Mental Health Awareness and Diary Cards

Mental Health Awareness and Diary Cards

Alex Baker, Psy.D.
Camino a Casa Clinical Supervisor

“Doesn’t everyone have anxiety and depression since the pandemic began?” It certainly feels that way! The Center for Disease Control (CDC) noted that 40% of adults experienced symptoms of depression or anxiety between August 2020 and January 2021, a 17% increase from prior years. Their study also found an increase in adults requiring mental health treatment and psychiatric medications. Research conducted by the CDC has shown patterns of mental health needs in youth based on developmental ages, with younger children showing more signs of externalizing disorders while older children show higher rates of anxiety and depression. Mental Health America noted that from 2019-2020, the number of teens in the US with a depressive episode increased by nearly 121,000. With the rise in mental health symptoms since COVID-19 began, noticing the signs and being aware of relevant treatments has become essential.


Warning Signs

When most people think of depression and anxiety, they might think of someone crying, struggling to get out of bed, and feeling worried all the time. While these can be common symptoms, depression and anxiety can present differently between individuals, especially children. Children and youth with anxiety and depression often report the following problems:

  • Difficulty focusing and concentrating
  • Restlessness
  • Stomachaches and headaches
  • Feelings of unexplained anger and irritability
  • Peer conflicts and avoidance
  • Trouble falling and staying asleep
  • Nausea and changes in eating habits

Those with externalizing behaviors, meaning those that can be seen by others (i.e., punching walls, running away, shouting) are often recognized and receive support earlier. However, many youth strive to avoid “being found out,” anticipating conflicts and additional stress as a result of opening up. This may lead to internalized symptoms (i.e., feelings of worthlessness, misinterpreting social situations, isolating, and suicidal thoughts) that build up over time. Often these symptoms go unnoticed or normalized as “typical teenage mood swings”, which may lead to delays in their diagnosis for months or even years. While this may contribute towards feelings of guilt and uncertainty for caregivers, the good news is that there is hope and ways to help.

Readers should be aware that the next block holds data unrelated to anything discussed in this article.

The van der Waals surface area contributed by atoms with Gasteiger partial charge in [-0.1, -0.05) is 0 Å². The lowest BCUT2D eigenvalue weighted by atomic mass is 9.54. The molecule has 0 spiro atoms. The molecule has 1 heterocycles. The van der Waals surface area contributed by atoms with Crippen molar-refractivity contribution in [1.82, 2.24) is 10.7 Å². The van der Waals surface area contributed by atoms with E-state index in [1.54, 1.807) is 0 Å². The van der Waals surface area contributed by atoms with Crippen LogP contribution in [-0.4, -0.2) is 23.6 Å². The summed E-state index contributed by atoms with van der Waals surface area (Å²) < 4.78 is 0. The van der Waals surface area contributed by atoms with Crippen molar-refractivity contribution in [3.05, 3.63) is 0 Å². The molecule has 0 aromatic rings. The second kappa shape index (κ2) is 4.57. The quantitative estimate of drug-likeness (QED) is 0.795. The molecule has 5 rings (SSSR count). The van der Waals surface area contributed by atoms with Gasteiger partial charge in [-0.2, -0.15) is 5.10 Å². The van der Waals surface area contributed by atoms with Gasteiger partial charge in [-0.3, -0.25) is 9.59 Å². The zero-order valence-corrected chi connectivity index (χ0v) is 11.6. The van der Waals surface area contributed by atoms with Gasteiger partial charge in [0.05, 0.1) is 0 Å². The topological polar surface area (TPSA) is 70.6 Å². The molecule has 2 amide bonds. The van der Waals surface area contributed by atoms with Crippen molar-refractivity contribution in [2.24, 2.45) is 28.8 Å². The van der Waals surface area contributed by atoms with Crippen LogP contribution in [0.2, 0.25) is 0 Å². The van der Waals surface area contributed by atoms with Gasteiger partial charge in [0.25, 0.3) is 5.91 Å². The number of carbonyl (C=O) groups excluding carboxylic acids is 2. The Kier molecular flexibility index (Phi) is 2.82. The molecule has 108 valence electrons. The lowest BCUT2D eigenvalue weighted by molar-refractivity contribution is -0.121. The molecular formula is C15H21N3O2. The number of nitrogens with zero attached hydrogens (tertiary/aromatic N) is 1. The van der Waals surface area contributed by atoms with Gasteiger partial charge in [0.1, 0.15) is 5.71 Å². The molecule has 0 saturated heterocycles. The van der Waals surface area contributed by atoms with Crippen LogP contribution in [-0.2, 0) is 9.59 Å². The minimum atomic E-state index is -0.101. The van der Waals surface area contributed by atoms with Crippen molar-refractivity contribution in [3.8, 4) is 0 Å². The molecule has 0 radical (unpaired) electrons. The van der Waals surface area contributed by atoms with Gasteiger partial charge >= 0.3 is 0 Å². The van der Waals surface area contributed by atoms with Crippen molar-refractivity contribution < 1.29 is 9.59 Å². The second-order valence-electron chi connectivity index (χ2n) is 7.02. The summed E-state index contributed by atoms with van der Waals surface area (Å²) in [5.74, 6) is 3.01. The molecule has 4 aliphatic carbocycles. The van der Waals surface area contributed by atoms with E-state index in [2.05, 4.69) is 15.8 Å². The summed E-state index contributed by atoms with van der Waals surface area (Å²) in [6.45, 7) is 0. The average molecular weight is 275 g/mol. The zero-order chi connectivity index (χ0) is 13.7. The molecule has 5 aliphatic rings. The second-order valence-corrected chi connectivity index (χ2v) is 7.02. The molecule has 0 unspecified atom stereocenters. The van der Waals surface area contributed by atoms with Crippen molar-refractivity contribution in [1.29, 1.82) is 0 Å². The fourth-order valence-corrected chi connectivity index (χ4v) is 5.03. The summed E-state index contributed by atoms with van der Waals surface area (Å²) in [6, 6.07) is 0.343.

What you can do

If you’re noticing many of these common symptoms of mental health challenges in your child, start the conversation. Often parents might wonder if bringing up these difficult topics might exacerbate symptoms or cause offense. Depending on their developmental age, children may not yet have the communication skills to acknowledge what they are going through. By opening the door to these conversations, we can normalize the challenges they’re facing while letting them know, “It’s okay to not be okay.” Stigma and fear of subtle signs of invalidation, humiliation, or rejection is often a reason that our youth might avoid discussing their depression and anxiety with their caregivers. It may also be helpful to have an open discussion with your child on whether therapy might be beneficial. While many youth report they’ve done therapy before and “it didn’t work,” there are many different forms of treatment designed to uniquely address their needs.

From Our Toolbox – Dear Diary Card

The Camino a Casa program provides short-term services to youth ages 9-17, including residential, partial hospitalization, and intensive outpatient services. Youth in our program struggle with intense mood dysregulation, often including depression and anxiety. These symptoms have often been developing over the course of years, building up into intense suicidal thoughts and self-harming behaviors. In order to effectively address this, Camino a Casa utilizes an evidence-based therapy known as Dialectical Behavior Therapy (DBT), which focuses on mindfulness, emotion regulation, distress tolerance, and interpersonal effectiveness.

To track these unsafe behaviors and frequent emotional shifts, clinicians work with the youth to collaboratively develop what’s known as a “diary card.” This provides a simple and consistent way to track the youth’s emotional experiences and urges to engage in destructive behaviors throughout the week. By attaching numerical ratings to their thoughts, feelings, and urges, the youth and clinician work in tandem to complete a “behavioral chain” to better understand causes of maladaptive patterns and help find realistic solutions. DBT sessions bring attention to these patterns to help backtrack and find out what led to the escalation of symptoms and what DBT skills are needed to make sure it doesn’t happen again. This often includes strategies to regulate the autonomic arousal system, including paced breathing, progressive muscle relaxation, and using cold sensations to shift the youth’s level of agitation.

Sample Diary Card

Camino a Casa offers a range of services and may be helpful in guiding you and your family towards the next step in their mental health journey. For more information, please contact admissions at (805) 366-4040.


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